HERMISTON - The state's certification of Umatilla County's Mental Health Services expired Sunday, but the program is still serving clients while attorneys for both the county and state work out a temporary, conditional permit to allow it to continue operating.
The details were still being discussed today, said Commissioner Emile Holeman, but the county believes the conditional permit would give it 90 more days to appeal the state's decertification.
"It looks fairly promising, although we have quite a bit of work to do yet and some negotiating to do with some of the conditions," Holeman said.
In the meantime, the county is fighting another battle to hang on to its mental health program, which has been criticized by outside professionals for poor quality of care.
The county's primary funding source, the Greater Oregon Behavioral Health Inc., sent its own notice to the county a month ago, saying the county presented a liability and that it intended to break its $2 million contract with the county and transfer its funds to an alternative mental health care provider.
That hasn't happened yet, either, said Kevin Campbell, chief executive officer of GOBHI. But Campbell said the county's continued funding by GOBHI is dependent on two things: The state's approval of a temporary certificate and the county's appeal to GOBHI's executive board, which will be heard Oct. 12.
Between now and then, as long as the county retains approval from the state to operate, GOBHI will continue funding the program, Campbell said. However, if the county is not persuasive with GOBHI's executive board when it makes its appeal, GOBHI will still transfer its funding regardless of whether the county is still certified by the state.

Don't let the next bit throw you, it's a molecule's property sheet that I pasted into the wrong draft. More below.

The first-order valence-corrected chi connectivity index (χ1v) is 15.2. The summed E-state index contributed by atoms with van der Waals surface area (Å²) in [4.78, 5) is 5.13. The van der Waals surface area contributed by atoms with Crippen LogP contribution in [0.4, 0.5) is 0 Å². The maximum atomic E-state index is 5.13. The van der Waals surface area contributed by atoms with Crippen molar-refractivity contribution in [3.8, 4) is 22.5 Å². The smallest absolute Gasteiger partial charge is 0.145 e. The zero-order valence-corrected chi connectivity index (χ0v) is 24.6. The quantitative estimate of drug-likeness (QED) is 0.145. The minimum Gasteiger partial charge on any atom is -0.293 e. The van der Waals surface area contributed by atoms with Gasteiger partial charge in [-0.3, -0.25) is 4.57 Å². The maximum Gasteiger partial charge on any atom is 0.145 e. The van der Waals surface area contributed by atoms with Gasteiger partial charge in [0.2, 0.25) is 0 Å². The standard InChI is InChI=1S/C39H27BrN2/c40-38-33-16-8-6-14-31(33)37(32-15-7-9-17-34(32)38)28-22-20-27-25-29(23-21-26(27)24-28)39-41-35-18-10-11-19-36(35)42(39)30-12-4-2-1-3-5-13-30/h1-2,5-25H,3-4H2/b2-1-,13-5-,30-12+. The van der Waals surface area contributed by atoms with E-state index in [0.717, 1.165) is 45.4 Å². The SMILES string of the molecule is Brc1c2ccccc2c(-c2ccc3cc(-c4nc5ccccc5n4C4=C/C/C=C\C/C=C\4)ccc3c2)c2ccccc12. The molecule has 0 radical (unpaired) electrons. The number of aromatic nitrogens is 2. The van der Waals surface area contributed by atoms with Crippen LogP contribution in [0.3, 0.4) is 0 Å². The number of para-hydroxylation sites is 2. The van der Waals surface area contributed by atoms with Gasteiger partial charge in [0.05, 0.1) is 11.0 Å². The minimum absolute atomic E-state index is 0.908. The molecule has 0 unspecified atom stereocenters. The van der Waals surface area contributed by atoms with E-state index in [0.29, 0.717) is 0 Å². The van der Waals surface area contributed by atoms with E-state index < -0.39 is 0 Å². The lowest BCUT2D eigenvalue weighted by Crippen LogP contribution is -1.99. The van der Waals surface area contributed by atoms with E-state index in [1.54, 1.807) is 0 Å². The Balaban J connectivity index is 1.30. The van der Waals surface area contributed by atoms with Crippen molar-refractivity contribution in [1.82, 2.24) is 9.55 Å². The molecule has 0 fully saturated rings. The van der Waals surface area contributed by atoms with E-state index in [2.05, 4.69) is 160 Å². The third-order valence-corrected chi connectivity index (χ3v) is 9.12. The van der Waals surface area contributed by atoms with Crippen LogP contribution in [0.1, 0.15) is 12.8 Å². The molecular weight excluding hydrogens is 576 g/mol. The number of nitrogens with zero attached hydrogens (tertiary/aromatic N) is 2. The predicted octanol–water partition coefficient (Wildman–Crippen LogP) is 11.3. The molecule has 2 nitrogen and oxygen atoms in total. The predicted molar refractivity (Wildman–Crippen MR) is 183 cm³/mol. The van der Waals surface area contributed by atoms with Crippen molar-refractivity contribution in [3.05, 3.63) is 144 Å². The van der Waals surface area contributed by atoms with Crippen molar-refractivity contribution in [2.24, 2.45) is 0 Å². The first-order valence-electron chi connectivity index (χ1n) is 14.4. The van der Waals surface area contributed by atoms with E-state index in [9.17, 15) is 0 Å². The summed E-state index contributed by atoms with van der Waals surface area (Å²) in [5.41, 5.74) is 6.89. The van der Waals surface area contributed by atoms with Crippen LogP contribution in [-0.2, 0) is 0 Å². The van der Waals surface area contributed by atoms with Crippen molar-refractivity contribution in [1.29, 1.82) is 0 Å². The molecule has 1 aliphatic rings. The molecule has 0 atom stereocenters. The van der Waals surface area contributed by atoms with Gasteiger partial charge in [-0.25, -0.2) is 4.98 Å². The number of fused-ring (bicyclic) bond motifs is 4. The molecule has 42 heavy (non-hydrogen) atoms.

According to Madeline Olsen, assistant administrator in the Oregon Department of Human Services Mental Health and Addiction Services, GOBHI has leeway to provide its funding to any provider within the county who is certified by the state (such as an organization) or licensed by the state (such as a doctor or a nurse).
"We don't tell them precisely who to contract with," Olsen said. "We tell them what the standards are."
Commissioner Holeman said he is sure the county's staff is feeling the strain of the situation but is working quickly "to get to the bottom line."
Charlie Carnes, mental health program director, said employees are trying to stay positive.
"We're moving forward," Carnes said. "Our position is that regardless of how this thing plays out, we need to serve the clients."
Umatilla County is the first county in Oregon to be in danger of losing its license to operate its mental health services. It has been under intense scrutiny by the state and GOBHI since a mental health review in August 2002.